Tuesday, November 27, 2012

D.R. Congo: What Happens after Goma’s Fall

Source: ISS

Democratic Republic of Congo: What Happens after Goma’s Fall

Dr David Zounmenou and Naomi Kok, Senior researcher and research intern, Conflict Prevention and Risk Analysis Division, ISS Pretoria

On Tuesday 20 November, the strategic town of Goma in the eastern Democratic Republic of Congo (DRC) fell into the hands of the M23 rebels. Some observers pointed out that the M23 movement had launched its revived offensive after receiving new equipment and fighting material, which gives it an advantage over the national armed forces (FARDC). And while the Congolese government sent close to 7 000 troops to the region, most of them went into hiding well before the M23 rebels entered the city.

The M23 rebellion started in April 2012 and soon a de facto government was formed, challenging President Joseph Kabila’s authority. The taking of Goma is the M23’s biggest victory to date, and a big blow to the authorities in Kinshasa. Moreover, it raises questions about the presence of MONUSCO, the United Nations (UN) peacekeeping force, in the region. While the UN has close to 17 000 soldiers to protect civilians, citizens often criticise MONUSCO’s inability to assist them. While the interpretation of MONUSCO’s mandate has often been questioned, the responsibility to protect citizens still lies with the government, unless the latter is declared unable. And the DRC’s central government has not done much in this regard.

What is currently happening in the eastern DRC started with the failure of the peace process, coupled with a manipulated post-conflict political normalisation process. It is important to stress that the relapse of the eastern DRC into violence and armed conflict has brought to the fore some serious problems inherent in the peacebuilding process. In an interesting article by Zoë Marriage on the openDemocracy website this week, it was pointed out that handing warlords political power could, in some instances, pose a danger to the consolidation of peace and the success of post-conflict reconstruction. Marriage rightly argued that, ‘in Congo and Rwanda, northern aid has contributed significantly to the regularisation of military leaders into political roles. This has an evident rationale in coaxing them from the battlefield, but has also crowded out civilian contenders to political leadership. In both countries, elite individuals and groups have been strengthened, excluding the majority of the population from political and economic power.’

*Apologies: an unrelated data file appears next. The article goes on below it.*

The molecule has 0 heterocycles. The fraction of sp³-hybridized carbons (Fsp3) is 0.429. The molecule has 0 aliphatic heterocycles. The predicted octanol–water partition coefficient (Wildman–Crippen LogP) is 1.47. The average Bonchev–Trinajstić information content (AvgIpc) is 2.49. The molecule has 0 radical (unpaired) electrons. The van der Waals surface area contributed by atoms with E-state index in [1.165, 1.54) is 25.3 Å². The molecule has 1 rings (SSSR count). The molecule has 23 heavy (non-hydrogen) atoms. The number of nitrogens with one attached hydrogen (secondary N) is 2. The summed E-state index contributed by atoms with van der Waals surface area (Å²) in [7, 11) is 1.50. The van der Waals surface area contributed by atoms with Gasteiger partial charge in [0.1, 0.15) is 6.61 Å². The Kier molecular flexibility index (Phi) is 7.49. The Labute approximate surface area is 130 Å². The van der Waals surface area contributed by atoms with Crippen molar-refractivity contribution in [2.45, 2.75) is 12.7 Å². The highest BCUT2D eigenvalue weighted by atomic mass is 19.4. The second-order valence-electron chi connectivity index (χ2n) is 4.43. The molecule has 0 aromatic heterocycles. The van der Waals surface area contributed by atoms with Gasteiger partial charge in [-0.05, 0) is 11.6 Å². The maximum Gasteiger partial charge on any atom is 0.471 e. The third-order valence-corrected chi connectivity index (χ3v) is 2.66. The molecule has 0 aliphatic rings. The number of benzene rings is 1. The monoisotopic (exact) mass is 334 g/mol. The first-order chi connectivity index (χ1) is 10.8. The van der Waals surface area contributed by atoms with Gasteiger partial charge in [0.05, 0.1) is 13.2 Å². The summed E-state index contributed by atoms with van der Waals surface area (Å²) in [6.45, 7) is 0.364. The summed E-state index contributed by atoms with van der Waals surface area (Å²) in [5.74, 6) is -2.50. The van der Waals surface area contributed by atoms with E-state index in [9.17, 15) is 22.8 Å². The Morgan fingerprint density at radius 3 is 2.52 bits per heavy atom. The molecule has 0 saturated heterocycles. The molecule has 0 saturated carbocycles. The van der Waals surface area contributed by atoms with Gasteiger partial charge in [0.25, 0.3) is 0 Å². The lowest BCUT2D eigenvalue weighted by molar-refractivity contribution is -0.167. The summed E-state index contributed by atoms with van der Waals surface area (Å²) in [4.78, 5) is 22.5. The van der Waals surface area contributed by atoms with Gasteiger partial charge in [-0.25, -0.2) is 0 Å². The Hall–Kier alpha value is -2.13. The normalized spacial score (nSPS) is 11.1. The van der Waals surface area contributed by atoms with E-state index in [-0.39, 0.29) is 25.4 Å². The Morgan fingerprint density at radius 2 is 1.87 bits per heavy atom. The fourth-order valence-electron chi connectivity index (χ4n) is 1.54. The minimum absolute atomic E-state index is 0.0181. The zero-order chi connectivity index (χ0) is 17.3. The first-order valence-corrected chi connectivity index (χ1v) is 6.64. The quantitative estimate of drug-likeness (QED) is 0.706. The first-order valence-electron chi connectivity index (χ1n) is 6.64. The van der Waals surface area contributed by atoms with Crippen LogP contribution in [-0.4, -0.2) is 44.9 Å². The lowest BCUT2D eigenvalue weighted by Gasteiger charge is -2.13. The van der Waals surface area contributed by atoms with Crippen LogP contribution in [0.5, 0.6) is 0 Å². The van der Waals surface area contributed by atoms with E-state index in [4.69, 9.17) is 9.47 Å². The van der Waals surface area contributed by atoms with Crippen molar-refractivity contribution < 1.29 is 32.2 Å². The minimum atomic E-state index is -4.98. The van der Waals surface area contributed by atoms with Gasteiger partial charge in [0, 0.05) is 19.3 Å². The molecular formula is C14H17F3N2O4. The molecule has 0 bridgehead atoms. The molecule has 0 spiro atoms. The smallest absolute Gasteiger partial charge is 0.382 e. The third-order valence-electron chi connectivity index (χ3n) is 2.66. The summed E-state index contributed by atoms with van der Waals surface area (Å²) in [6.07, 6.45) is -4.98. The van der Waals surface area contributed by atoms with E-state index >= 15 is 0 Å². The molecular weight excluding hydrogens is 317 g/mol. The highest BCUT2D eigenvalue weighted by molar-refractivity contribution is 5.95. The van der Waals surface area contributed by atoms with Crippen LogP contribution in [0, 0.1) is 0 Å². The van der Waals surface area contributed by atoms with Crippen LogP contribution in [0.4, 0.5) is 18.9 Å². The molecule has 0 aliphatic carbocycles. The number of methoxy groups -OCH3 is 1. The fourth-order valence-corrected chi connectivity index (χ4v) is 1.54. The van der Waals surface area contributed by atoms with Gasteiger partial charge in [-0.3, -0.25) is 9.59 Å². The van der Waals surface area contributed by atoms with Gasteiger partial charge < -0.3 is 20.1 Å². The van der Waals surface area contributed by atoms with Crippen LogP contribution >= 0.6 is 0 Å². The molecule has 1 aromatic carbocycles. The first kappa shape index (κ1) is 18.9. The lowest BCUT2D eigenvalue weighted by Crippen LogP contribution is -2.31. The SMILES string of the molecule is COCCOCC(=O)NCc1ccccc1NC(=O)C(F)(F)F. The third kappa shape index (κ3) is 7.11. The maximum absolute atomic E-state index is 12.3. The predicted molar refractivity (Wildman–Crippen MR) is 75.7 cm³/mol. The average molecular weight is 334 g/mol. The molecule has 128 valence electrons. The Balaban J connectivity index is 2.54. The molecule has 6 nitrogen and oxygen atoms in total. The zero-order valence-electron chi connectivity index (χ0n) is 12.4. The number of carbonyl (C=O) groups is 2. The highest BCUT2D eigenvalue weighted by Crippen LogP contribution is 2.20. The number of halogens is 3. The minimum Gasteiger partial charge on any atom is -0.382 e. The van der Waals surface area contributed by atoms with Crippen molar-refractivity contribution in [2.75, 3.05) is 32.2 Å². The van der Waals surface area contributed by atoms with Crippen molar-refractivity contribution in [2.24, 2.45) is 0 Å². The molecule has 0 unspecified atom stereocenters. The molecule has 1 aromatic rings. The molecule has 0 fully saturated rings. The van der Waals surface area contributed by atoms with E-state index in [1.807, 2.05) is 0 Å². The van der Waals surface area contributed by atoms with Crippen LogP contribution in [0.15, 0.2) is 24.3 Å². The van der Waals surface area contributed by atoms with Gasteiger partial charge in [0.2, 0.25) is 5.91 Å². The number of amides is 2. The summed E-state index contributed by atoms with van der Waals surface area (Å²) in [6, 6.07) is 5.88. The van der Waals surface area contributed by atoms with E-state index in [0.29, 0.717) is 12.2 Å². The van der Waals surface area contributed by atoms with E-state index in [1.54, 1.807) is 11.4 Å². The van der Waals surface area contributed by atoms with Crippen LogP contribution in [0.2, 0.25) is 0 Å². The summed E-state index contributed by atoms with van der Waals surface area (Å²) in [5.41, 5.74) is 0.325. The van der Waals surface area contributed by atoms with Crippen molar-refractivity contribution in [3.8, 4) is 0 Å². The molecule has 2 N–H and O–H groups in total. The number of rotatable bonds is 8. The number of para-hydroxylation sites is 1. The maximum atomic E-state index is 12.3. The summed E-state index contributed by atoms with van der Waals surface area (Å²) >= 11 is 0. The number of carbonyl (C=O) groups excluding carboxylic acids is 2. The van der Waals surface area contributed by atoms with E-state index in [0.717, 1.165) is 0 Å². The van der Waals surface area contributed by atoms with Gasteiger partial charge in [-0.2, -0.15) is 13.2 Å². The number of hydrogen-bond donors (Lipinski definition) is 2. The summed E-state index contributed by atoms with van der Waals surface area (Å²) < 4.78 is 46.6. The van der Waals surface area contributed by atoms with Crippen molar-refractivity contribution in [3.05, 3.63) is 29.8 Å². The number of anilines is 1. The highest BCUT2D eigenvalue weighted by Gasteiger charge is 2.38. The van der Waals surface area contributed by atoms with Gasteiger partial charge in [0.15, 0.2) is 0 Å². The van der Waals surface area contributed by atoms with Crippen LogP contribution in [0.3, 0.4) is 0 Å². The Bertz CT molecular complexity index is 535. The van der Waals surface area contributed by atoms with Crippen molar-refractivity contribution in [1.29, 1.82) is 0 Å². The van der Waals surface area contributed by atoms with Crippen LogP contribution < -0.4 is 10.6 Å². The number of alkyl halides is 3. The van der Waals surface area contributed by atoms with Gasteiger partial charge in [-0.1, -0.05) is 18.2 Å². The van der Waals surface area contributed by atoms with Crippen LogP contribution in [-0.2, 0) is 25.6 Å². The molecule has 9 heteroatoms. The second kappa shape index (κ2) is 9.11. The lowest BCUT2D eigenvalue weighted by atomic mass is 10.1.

It is no longer a secret that there are structural, conflict-prone issues, both historical and contemporary, in the Great Lakes region that require sincere political engagement from regional and external actors. While these problems are frequently mapped out, the response mechanism proposed often fails to take them into consideration when designing and implementing a response.

Indeed, the genesis and motivation of the M23 is deeply rooted in the political instability that has for so long characterised the Great Lakes region. The M23, which is now calling itself the Congolese Revolutionary Army or l’Armée Revolutionnaire Congolaise (ARC), has its roots in the Rally for Congolese Democracy (Rassemblement congolais pour la démocratie, or RCD). The RDC originated in 1998 as a Rwandan-backed rebellion that fought against former DRC President Laurent Kabila and the Forces démocratiques de libération du Rwanda (FDLR), a group of refugees in the eastern DRC who were largely responsible for the 1994 Tutsi genocide in Rwanda. In 2003, the RDC was integrated into the FARDC (along with other groups) under a peace deal signed in South Africa. The RDC was concerned about whether it could trust President Joseph Kabila (who took over the presidency in 2001 after his father’s assassination). President Joseph Kabila was succeeding in securing his power base while the RDC was struggling to consolidate its own. Another problem was that this group was so far removed from the centre of power in Kinshasa, with Goma being 2 000 km from the capital.